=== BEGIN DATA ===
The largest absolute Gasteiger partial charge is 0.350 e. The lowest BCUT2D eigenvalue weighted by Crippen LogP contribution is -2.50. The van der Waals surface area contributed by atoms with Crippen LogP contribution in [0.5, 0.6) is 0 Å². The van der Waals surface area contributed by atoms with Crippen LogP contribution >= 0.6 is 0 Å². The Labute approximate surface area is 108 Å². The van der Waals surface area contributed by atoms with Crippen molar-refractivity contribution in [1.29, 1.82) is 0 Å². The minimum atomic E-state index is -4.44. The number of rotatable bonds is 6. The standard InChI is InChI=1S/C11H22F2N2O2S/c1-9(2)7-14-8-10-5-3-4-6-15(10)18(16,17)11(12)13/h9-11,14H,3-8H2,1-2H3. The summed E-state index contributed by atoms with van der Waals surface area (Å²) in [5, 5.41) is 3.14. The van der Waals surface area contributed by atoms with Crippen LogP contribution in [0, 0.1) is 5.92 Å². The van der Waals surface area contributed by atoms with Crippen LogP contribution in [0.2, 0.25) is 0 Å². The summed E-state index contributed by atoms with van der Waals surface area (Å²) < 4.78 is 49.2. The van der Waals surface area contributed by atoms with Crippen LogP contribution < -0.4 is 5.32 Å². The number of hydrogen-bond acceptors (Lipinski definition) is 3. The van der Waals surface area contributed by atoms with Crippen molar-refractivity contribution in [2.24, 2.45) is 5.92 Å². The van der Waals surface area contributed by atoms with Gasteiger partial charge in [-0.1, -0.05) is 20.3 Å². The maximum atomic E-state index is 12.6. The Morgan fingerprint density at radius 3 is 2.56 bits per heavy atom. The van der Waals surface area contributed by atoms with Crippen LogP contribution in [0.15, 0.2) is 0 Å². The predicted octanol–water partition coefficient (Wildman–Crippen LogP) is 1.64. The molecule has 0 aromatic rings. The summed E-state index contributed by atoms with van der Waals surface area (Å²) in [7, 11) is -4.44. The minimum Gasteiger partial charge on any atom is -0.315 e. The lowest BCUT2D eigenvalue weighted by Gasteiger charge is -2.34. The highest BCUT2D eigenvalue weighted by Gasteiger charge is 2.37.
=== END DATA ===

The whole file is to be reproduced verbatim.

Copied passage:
The largest absolute Gasteiger partial charge is 0.350 e. The lowest BCUT2D eigenvalue weighted by Crippen LogP contribution is -2.50. The van der Waals surface area contributed by atoms with Crippen LogP contribution in [0.5, 0.6) is 0 Å². The van der Waals surface area contributed by atoms with Crippen LogP contribution >= 0.6 is 0 Å². The Labute approximate surface area is 108 Å². The van der Waals surface area contributed by atoms with Crippen molar-refractivity contribution in [1.29, 1.82) is 0 Å². The minimum atomic E-state index is -4.44. The number of rotatable bonds is 6. The standard InChI is InChI=1S/C11H22F2N2O2S/c1-9(2)7-14-8-10-5-3-4-6-15(10)18(16,17)11(12)13/h9-11,14H,3-8H2,1-2H3. The summed E-state index contributed by atoms with van der Waals surface area (Å²) in [5, 5.41) is 3.14. The van der Waals surface area contributed by atoms with Crippen LogP contribution in [0, 0.1) is 5.92 Å². The van der Waals surface area contributed by atoms with Crippen LogP contribution in [0.2, 0.25) is 0 Å². The summed E-state index contributed by atoms with van der Waals surface area (Å²) < 4.78 is 49.2. The van der Waals surface area contributed by atoms with Crippen LogP contribution < -0.4 is 5.32 Å². The number of hydrogen-bond acceptors (Lipinski definition) is 3. The van der Waals surface area contributed by atoms with Crippen molar-refractivity contribution in [2.24, 2.45) is 5.92 Å². The van der Waals surface area contributed by atoms with Gasteiger partial charge in [-0.1, -0.05) is 20.3 Å². The maximum atomic E-state index is 12.6. The Morgan fingerprint density at radius 3 is 2.56 bits per heavy atom. The van der Waals surface area contributed by atoms with Crippen LogP contribution in [0.15, 0.2) is 0 Å². The predicted octanol–water partition coefficient (Wildman–Crippen LogP) is 1.64. The molecule has 0 aromatic rings. The summed E-state index contributed by atoms with van der Waals surface area (Å²) in [7, 11) is -4.44. The minimum Gasteiger partial charge on any atom is -0.315 e. The lowest BCUT2D eigenvalue weighted by Gasteiger charge is -2.34. The highest BCUT2D eigenvalue weighted by Gasteiger charge is 2.37.